|Issue:||Asia-Pacific II 2008|
|Topic:||From wireless to where?|
|Organisation:||Nokia South-East Asia-Pacific|
Chris Carr is the Vice President, Sales at Nokia South-East Asia-Pacific. He is responsible for the business performance, customer engagement and sales in Australia, New Zealand, Emerging Asia (Bangladesh, Sri Lanka, Nepal, Bhutan and Maldives), Indonesia, Malaysia, New Zealand, Philippines, Singapore, Thailand and Indochina (Vietnam, Laos and Cambodia). In his previous role, Mr Carr was General Manager of Nokia Singapore. Since joining the company, Mr Carr has worked in a variety of roles in both Asia and Europe – as a Management Accountant, as a company controller, as the Finance Director for the Network business group for Asia-Pacific and as the Asia-Pacific Finance Director for the device business. Chris Carr holds a Bachelor’s degree in Business Administration, majoring in Finance.
Telecommunications – especially mobile – is rapidly surpassing anything we imagined, even the science fiction of a few years ago. The PC is no longer the only way to connect with the Internet. Indeed, for many people a mobile phone connection to the Net will be the only way they ever connected or will ever connect. The power of the Internet will be increasingly found in the pockets of people around the world in devices that add value to people’s lives.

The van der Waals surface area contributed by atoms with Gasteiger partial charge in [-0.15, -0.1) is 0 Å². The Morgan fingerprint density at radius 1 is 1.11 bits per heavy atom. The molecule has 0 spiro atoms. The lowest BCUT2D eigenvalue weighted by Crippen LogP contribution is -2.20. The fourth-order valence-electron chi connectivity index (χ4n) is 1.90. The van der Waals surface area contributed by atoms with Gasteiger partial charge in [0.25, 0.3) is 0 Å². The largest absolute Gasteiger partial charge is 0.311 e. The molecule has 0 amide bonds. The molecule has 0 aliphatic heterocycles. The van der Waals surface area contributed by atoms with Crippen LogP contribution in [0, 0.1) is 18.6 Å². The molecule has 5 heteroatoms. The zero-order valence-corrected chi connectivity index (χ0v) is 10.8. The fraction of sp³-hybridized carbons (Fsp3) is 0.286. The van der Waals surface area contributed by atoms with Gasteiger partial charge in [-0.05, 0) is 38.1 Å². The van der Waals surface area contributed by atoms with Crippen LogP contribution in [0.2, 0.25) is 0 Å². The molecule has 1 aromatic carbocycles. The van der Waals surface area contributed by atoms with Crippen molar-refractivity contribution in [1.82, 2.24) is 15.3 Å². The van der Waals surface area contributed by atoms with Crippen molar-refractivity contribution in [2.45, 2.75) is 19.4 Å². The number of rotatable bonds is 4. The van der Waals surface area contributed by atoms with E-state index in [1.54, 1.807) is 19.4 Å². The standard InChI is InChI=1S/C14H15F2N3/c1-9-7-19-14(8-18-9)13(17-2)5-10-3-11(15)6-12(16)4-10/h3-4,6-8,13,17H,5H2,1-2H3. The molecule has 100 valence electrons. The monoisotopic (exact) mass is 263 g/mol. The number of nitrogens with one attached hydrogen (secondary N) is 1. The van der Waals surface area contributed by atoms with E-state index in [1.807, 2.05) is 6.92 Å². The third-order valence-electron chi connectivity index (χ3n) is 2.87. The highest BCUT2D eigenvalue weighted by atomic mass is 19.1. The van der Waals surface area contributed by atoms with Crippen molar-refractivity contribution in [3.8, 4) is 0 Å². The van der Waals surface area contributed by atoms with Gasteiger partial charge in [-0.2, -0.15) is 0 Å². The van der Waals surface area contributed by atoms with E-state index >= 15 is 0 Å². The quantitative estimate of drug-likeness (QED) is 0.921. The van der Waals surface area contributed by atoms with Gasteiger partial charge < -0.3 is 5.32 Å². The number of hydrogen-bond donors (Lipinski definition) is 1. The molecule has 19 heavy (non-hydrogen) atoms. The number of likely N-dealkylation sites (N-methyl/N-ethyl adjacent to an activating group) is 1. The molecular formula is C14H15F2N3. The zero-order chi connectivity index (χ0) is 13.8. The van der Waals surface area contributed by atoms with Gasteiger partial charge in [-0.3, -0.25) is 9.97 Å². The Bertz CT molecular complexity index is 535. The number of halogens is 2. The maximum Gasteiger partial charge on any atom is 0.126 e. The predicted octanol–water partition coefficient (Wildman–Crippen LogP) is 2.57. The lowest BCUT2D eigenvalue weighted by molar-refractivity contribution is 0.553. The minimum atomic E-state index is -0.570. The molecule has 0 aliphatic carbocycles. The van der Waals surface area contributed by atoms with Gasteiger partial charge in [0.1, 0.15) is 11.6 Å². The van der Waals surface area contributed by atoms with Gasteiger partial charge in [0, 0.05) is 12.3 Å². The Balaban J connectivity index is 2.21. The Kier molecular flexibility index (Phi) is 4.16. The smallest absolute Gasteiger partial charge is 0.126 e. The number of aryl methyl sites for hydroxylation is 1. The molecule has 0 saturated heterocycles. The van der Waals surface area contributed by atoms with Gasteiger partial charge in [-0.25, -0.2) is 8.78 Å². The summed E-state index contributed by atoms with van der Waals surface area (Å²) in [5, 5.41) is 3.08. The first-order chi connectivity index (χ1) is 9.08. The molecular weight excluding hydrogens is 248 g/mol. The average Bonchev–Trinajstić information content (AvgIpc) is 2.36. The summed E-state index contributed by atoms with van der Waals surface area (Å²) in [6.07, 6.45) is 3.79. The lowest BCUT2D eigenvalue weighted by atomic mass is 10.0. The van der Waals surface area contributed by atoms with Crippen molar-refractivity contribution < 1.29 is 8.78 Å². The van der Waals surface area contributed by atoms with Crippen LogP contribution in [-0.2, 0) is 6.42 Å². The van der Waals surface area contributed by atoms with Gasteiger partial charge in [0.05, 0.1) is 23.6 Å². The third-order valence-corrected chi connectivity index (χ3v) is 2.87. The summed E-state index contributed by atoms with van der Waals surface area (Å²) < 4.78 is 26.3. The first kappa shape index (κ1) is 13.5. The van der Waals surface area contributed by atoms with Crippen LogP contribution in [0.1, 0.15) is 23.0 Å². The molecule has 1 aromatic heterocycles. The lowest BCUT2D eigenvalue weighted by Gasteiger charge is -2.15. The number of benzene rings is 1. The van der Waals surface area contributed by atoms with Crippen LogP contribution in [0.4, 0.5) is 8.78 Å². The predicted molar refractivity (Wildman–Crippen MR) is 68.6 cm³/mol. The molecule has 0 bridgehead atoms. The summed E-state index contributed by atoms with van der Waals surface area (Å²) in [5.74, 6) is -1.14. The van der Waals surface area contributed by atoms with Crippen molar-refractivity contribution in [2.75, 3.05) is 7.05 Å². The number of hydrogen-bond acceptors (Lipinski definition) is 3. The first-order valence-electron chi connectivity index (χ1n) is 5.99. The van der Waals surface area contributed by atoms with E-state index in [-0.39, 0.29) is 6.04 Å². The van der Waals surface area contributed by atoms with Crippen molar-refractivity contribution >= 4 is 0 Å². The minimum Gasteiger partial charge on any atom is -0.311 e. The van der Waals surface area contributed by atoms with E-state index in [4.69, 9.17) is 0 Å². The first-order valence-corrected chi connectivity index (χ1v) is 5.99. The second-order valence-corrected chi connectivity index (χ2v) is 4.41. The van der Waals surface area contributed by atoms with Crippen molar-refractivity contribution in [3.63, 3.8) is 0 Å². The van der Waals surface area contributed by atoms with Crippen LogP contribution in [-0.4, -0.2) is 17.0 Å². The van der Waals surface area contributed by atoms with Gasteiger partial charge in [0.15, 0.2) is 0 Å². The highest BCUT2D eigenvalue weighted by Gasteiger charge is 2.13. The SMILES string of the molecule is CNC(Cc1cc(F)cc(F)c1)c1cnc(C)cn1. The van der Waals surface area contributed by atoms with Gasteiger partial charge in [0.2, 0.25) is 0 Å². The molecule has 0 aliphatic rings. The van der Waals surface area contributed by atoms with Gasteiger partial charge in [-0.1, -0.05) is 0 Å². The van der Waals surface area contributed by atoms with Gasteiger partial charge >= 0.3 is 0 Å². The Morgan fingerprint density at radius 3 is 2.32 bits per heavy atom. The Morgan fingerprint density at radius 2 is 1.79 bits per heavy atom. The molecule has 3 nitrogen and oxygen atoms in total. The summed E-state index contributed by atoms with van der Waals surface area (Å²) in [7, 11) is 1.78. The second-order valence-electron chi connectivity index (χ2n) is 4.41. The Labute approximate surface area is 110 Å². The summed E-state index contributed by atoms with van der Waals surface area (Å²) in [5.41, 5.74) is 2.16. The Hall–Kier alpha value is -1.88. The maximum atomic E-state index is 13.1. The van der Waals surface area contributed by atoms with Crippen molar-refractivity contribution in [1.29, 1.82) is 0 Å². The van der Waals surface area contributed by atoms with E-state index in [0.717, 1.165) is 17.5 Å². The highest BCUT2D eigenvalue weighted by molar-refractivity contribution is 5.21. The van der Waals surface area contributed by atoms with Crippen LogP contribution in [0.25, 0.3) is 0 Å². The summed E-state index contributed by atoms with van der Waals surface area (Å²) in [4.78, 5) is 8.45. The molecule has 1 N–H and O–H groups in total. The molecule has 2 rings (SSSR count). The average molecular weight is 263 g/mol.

If the science-fiction movies and novels were to be believed, then by now we should have done away with the need for roads as we zip around in our flying cars, popping meals on the go in the form of food pellets. And while flying cars and a diet of food pellets may be some years away yet, who could have imagined that we would take communication from the telegraph to e-mail? We can only wonder what Alexander Graham Bell would have made of modern mobile communications. Wired to wireless in Asia-Pacific The transition from wired to wireless made us all want to throw our hands up and shout ‘yes!’ to no-strings-attached access to our information, our contacts, our connections. In the past decade alone we have seen mobile devices shrink in size but grow in features and functionality. Mobile devices today offer us a way to experience life and engage and connect with others in an unprecedented manner. Here’s an interesting fact: a huge number of people will get their very first experience of the Internet through their mobile; a stunning notion for those of us who grew up with phones with a dial that did little more than connect you to another person, so you could speak. Today you can choose from a mind-boggling array of options in the way you connect with people and access information and many people who may never be able to afford a PC will not be left behind, with the power of the Internet being placed directly in their hands, with them always, through mobile phones. These rapid changes in the way we communicate with others and connect to information is nowhere more evident than in the Asia-Pacific region, and particularly in the emerging markets which will account for some of the largest growth in telecommunications in the coming years. As the epicentre of the growth of the mobile telecommunications industry in the next few years, it is expected that by 2009, more than half of the new subscriber growth from three to four billion subscribers will come from Asia, particularly from China, as well as from emerging markets like Indonesia, Vietnam, Bangladesh and Sri Lanka. Those of us in the business of connecting people know that the key to delivering the best user experiences that add value to people’s lives, lies in offering choice and simplicity. This is what drives innovation and leads us to the next destination on this revolutionary journey. Where next? The consumer base for the next wave of Internet and convergence-driven growth will be global, and it will transform individual organisations and the information and communications technology (ICT) sector as a whole. To a large extent, we have already arrived at that destination – the converged world. But we have arrived at a place where the landscape is changing daily, spurred by innovation and the demand of the user to not only have their information and connections on the go, but to have their world in the palms of their hands. We are now in the age of the ‘fourth screen’ – the mobile screen. Mobile devices are more than just a means to connect with people and information while on the go. We are in an age where the combined functionalities of portable, single-purpose devices are now converged into single multi-purpose mobile devices that are always with you and always connected. Multimedia computers are the optimal devices, enabling us to take part in the web 2.0 revolution. We can easily create and share experiences through online communities. Technologies like GPS, HSDPA, a 5-megapixel camera and navigation services also make for a powerful converged experience – in the palm of your hands. As we continue to demand highly personalised experiences of technology, the ‘one size fits all’ approach becomes obsolete. Consumers are going to seek new fusions that offer personalised layers of experience. Converged technologies will need to be flexible enough to address individualised needs. For example, for the adventurer who knows where he wants to be but does not know quite how to get there. He wants to document every step of his journey, and therefore wants a device that gives him maps, a camera and the ability to blog on the go. It is for the storyteller who wants to share her experiences with the people she loves through video technologies and easy access to online communities so she can share what is happening as it is happening. And let us not forget everyone making their way in a world that is moving forward at warp speed, where getting the information you need is only trumped by getting it exactly when you need it. Live news feeds and information services allow us to be on top of the developments that shape our worlds. This is particularly critical in business. Transforming business Today’s business workforce is more mobile than ever. Whether we are travelling to meet clients, visiting branch offices or commuting between work and home, we need to stay connected. Communications technology has been crucial to that shift and today it is possible to be in the office, no matter where you are. The next step in the evolution of the mobile workforce must be seamless access to the same information and systems as office-bound colleagues. Equal access lets mobile workers be as productive and effective as their office-bound colleagues while making sure they do not miss a step. The technology to open up access to corporate data and systems is becoming well established and mobile workers everywhere are eager to start using it. More and more people are requesting fast, remote access to everything from e-mail, contacts and calendars through to customer relationship management, resource planning and supply chain management systems. IT departments face numerous challenges related to security, cost of implementation and integration, managing complexity, future-proofing, adopting standards and acquiring adequate support. They need to adopt a holistic approach that involves looking at business impacts too; and they need to engage with professional service and support architects who work closely with businesses to identify needs, advise on implementation and integration, provide support at every stage of the roll-out and give ongoing guidance when needed. Powering emerging markets People all over the world have the same aspiration to be connected to what is relevant. In certain situations, people’s choices will be influenced by affordability. Mobile phones offer people in emerging markets new ways to access services. For example, weather reports received on their mobile devices let the fishermen know when it is safe to head out for the best catch. A mobile phone also helps people keep in touch with their loved ones, whatever the distance; this is important to many families in emerging markets, as their breadwinners head into urban areas seeking opportunities for more lucrative forms of employment, leaving families in their rural homelands. In emerging markets, entry level phones are more than just devices for communication. Convergence connects users of these phones to information, services and business associates and, in general, helps users realise their aspirations, while in their personal lives their mobile devices serve as more than just a communications tool – they also serve to share their experiences through photos, messages and even e-mail. So, to answer the question of ‘where’, we can pride ourselves on having arrived. We are in the age of convergence, where the standard – whether you are the CEO of a Fortune 500 company or a farmer in an emerging market – is that you can access a variety of technologies to help you live and work better. The next phase is new fusions of these technologies: fusions that bring together those technologies in personalised ways that meet our unique needs and match our particular lifestyles – fusions that elevate our experience of life and how we share those experiences with the people in our lives – and fusions that drive us forward in our lives by keeping us connected to worlds bigger and beyond our own. Ultimately, it is about connections. Those old dial phones I mentioned earlier served to connect us with loved ones who lived more than shouting distance away. Today, our mobile devices serve to connect us with the people, information and services that enrich our lives. From wireless to where? Why, to anywhere you can imagine!